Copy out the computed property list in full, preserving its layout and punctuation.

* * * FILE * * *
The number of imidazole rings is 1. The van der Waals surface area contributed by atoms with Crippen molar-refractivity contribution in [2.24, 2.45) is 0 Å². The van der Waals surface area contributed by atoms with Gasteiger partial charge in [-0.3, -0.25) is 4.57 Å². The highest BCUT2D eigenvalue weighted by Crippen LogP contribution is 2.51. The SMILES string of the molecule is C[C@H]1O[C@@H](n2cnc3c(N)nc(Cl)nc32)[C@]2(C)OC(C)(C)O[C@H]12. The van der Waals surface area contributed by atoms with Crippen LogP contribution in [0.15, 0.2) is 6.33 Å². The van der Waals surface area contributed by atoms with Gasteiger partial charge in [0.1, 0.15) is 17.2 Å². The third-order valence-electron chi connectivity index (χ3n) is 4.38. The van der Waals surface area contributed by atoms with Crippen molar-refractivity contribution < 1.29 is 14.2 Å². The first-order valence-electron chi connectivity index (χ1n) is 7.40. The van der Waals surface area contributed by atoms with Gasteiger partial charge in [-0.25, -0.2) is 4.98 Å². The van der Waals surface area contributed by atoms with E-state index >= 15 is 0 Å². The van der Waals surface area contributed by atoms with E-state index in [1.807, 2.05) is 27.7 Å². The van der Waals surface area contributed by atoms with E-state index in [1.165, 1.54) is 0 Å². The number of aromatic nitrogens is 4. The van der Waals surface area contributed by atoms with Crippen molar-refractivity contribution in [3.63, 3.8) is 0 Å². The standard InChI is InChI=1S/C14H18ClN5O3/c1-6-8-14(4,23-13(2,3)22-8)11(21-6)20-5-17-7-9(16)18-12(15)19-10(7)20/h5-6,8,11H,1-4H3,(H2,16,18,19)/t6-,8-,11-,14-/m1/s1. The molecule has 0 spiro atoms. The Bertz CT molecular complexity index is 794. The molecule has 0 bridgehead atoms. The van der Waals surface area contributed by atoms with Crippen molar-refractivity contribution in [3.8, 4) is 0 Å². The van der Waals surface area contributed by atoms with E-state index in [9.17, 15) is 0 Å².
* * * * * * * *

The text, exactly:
The number of imidazole rings is 1. The van der Waals surface area contributed by atoms with Crippen molar-refractivity contribution in [2.24, 2.45) is 0 Å². The van der Waals surface area contributed by atoms with Gasteiger partial charge in [-0.3, -0.25) is 4.57 Å². The highest BCUT2D eigenvalue weighted by Crippen LogP contribution is 2.51. The SMILES string of the molecule is C[C@H]1O[C@@H](n2cnc3c(N)nc(Cl)nc32)[C@]2(C)OC(C)(C)O[C@H]12. The van der Waals surface area contributed by atoms with Crippen LogP contribution in [0.15, 0.2) is 6.33 Å². The van der Waals surface area contributed by atoms with Gasteiger partial charge in [0.1, 0.15) is 17.2 Å². The third-order valence-electron chi connectivity index (χ3n) is 4.38. The van der Waals surface area contributed by atoms with Crippen molar-refractivity contribution < 1.29 is 14.2 Å². The first-order valence-electron chi connectivity index (χ1n) is 7.40. The van der Waals surface area contributed by atoms with Gasteiger partial charge in [-0.25, -0.2) is 4.98 Å². The van der Waals surface area contributed by atoms with E-state index >= 15 is 0 Å². The van der Waals surface area contributed by atoms with E-state index in [1.807, 2.05) is 27.7 Å². The van der Waals surface area contributed by atoms with E-state index in [1.165, 1.54) is 0 Å². The number of aromatic nitrogens is 4. The van der Waals surface area contributed by atoms with Crippen molar-refractivity contribution in [3.63, 3.8) is 0 Å². The standard InChI is InChI=1S/C14H18ClN5O3/c1-6-8-14(4,23-13(2,3)22-8)11(21-6)20-5-17-7-9(16)18-12(15)19-10(7)20/h5-6,8,11H,1-4H3,(H2,16,18,19)/t6-,8-,11-,14-/m1/s1. The molecule has 0 spiro atoms. The Bertz CT molecular complexity index is 794. The molecule has 0 bridgehead atoms. The van der Waals surface area contributed by atoms with Crippen molar-refractivity contribution in [3.8, 4) is 0 Å². The van der Waals surface area contributed by atoms with E-state index in [9.17, 15) is 0 Å².